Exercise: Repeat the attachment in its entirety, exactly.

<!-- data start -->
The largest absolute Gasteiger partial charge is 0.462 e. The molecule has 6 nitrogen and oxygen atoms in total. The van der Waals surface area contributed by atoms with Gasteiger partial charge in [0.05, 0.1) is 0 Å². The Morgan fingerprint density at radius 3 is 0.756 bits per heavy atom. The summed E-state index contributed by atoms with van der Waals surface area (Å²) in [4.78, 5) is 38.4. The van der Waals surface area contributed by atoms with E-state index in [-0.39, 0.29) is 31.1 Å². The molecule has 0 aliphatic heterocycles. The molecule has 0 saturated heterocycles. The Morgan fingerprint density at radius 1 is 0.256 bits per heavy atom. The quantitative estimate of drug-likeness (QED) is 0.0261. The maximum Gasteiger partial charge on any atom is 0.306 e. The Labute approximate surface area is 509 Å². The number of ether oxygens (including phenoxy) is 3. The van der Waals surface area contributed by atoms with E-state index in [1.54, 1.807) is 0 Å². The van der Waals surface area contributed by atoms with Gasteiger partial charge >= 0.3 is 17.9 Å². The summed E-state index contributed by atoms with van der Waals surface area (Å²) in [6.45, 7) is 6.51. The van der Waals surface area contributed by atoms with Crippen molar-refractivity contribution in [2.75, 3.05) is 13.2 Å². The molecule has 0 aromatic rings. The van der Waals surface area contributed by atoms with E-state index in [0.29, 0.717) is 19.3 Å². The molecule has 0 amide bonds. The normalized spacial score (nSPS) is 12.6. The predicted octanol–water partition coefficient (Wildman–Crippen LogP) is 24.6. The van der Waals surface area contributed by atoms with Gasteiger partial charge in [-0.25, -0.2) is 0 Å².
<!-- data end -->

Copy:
The largest absolute Gasteiger partial charge is 0.462 e. The molecule has 6 nitrogen and oxygen atoms in total. The van der Waals surface area contributed by atoms with Gasteiger partial charge in [0.05, 0.1) is 0 Å². The Morgan fingerprint density at radius 3 is 0.756 bits per heavy atom. The summed E-state index contributed by atoms with van der Waals surface area (Å²) in [4.78, 5) is 38.4. The van der Waals surface area contributed by atoms with E-state index in [-0.39, 0.29) is 31.1 Å². The molecule has 0 aliphatic heterocycles. The molecule has 0 saturated heterocycles. The Morgan fingerprint density at radius 1 is 0.256 bits per heavy atom. The quantitative estimate of drug-likeness (QED) is 0.0261. The maximum Gasteiger partial charge on any atom is 0.306 e. The Labute approximate surface area is 509 Å². The number of ether oxygens (including phenoxy) is 3. The van der Waals surface area contributed by atoms with E-state index in [1.54, 1.807) is 0 Å². The van der Waals surface area contributed by atoms with Gasteiger partial charge >= 0.3 is 17.9 Å². The summed E-state index contributed by atoms with van der Waals surface area (Å²) in [6.45, 7) is 6.51. The van der Waals surface area contributed by atoms with Crippen molar-refractivity contribution in [2.75, 3.05) is 13.2 Å². The molecule has 0 aromatic rings. The van der Waals surface area contributed by atoms with E-state index in [0.29, 0.717) is 19.3 Å². The molecule has 0 amide bonds. The normalized spacial score (nSPS) is 12.6. The predicted octanol–water partition coefficient (Wildman–Crippen LogP) is 24.6. The van der Waals surface area contributed by atoms with Gasteiger partial charge in [-0.25, -0.2) is 0 Å².